20th Century, Business, History, Intercession, Minnesota, Uncategorized

Betty Crocker

1ec8a567f93101785aa54dfd0330b3d3--writing-topics-general-mills

“The Betty Crocker Cooking School of the Air”

1921
Betty Crocker, General Mills’ symbol of the perfect homemaker, will become known to nine out of ten American women by 1940. Created in 1921 to answer letters about baking problems, she becomes a network-radio personality and cookbook author, and lends her name and changing image to hundreds of products.*

Betty Crocker became the personification of Washburn Crosby Company which later grew into General Mills. The iconic radio station WCCO, whose call letters are an acronym of the company’s name, was rescued by Washburn Crosby to become her voice. “According to Fortune magazine in April 1945, she was the second best-known woman in America, following First Lady Eleanor Roosevelt. Betty Crocker was known as the First Lady of Food.”**

Lord, how does one pray for a “First Lady”, especially a fictional one? We constantly interact with icons and symbols in the present era: through smartphones and devices, in all kinds of advertising, and through mascots of our favorite sports teams. You also use the power of symbols and icons, Good Shepherd, and lead Your sheep to better know and remember You.

I will begin with thanking You for the impact of Betty Crocker on the state of Minnesota. How many millions or billions of bags of beautiful Gold Medal Flour did she sell? How many farmers, truckers, railroad workers, dockworkers, millers, and barge crew members were kept employed by her friendly voice and baking tips? How many families ate dinners, cookies, and pies that were touched by her red spoon? For these, and so many other unmentioned aspects, I give thanks to her creators, the voice of WCCO, and the Washburn Crosby Company.

Will You bless this company and the genius of personifying the fairly mundane product of spring wheat flour? Will You help the businesses of Minnesota to take joy in meeting the needs of its customers because they are worthy persons created in Your image? Will You bless the imagery of service that Betty Crocker implies: to her family, for her friends, and to herself through the soul-feeding acts of cooking and baking?

“And I will set up over them one shepherd, my servant David, and he shall feed them: he shall feed them and be their shepherd.” Ezekiel 34:23 ESV***

* P.T.H. cites timeline formerly at this URL: mnhs.org/about/dipity_timeline.htm
The Minnesota Historical Society Web site, http://www.mnhs.org, is fantastic! Check it out! Images are from https://images.google.com/?gws_rd=ssl; again, an amazing resource!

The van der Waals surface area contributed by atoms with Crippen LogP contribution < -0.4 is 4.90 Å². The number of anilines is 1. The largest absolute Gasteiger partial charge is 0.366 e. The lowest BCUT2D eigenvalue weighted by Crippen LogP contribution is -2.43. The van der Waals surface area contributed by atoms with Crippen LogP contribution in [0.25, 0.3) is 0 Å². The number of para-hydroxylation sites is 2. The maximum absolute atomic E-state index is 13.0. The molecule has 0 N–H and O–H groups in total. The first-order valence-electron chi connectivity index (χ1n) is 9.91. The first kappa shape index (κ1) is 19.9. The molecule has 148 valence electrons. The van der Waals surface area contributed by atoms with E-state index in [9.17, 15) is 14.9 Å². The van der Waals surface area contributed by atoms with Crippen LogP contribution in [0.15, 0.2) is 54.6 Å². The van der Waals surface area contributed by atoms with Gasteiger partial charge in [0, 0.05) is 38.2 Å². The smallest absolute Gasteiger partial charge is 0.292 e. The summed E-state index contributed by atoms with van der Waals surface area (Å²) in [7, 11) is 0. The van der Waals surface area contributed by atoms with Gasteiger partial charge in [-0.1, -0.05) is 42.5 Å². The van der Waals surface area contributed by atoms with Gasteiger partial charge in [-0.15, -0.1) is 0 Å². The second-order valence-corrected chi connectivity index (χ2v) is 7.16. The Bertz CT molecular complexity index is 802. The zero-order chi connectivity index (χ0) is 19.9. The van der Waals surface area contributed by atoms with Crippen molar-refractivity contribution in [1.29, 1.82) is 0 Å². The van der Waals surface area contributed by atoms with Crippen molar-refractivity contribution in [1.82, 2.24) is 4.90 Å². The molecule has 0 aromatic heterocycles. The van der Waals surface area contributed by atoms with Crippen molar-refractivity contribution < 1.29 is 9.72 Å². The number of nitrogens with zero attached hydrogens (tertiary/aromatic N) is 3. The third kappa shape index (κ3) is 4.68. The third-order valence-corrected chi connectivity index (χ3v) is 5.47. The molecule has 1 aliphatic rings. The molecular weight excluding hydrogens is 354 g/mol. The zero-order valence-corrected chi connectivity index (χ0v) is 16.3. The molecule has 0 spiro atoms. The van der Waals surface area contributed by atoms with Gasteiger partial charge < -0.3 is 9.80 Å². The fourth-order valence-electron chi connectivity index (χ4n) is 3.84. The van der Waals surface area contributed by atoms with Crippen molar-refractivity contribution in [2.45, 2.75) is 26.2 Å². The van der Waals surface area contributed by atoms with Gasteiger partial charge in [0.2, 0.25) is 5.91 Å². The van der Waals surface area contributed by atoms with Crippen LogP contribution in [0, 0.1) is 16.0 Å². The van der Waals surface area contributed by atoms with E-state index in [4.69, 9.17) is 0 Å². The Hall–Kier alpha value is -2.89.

**https://www.bettycrocker.com/menus-holidays-parties/mhplibrary/parties-and-get-togethers/vintage-betty/the-story-of-betty-crocker#!
***http://biblehub.com/ezekiel/34-23.htm

Advertisements
Standard

6 thoughts on “Betty Crocker

  1. Shame we do not have Ladies of her quality these days. Far too many obsessed with the so called celebrity culture. Thank you for this it was most interesting, especially for me living here in the UK always hearing about her.

    • Though a personification, Betty Crocker symbolized a happy, Midwestern kitchen most importantly occupied by a loving cook. Ive known a few women in my day whose love language was expressed through simple fare done with great care. I used to bake bread with my Swedish grandma; everyday of her stay. I worked in my Church kitchen doing pans for Mrs Jensen, a jovial but hard working woman who could whip up a dinner for 5 to 500 and somehow make it taste like you were a son.
      Or my buddy Sid whose Egyptian dad would make feasts for international students at the university of Minnesota. He used every pan in the house, which I hated because I always scrubbed pots at his events. But I had to forgive him for introducing me to a world where salt and pepper arent the only spice. That and the sight of him: sweating over huge vats of curry, wearing a turban,(his chefs hat), and habit of eating a raw onion the size of an apple while he cooked.
      My dad couldnt bake to save his soul, but he was the MAN on Saturday breakfast. He was an early riser and would have a huge farm All American farm breakfast ready with: scrambled eggs, coffee, juice, and mountains of pancakes with designs baked in. Usually WWII emblems, roundel, stars, etc.
      I think MY MOM was Betty Crocker. Though she worked as a nurse for nearly 50 years, she never laid an unhealthy plate of ready-made on the table. Or a plate with less than 3 colors of food. Simple stuff done right! God bless her!

Leave a Reply

Fill in your details below or click an icon to log in:

WordPress.com Logo

You are commenting using your WordPress.com account. Log Out / Change )

Twitter picture

You are commenting using your Twitter account. Log Out / Change )

Facebook photo

You are commenting using your Facebook account. Log Out / Change )

Google+ photo

You are commenting using your Google+ account. Log Out / Change )

Connecting to %s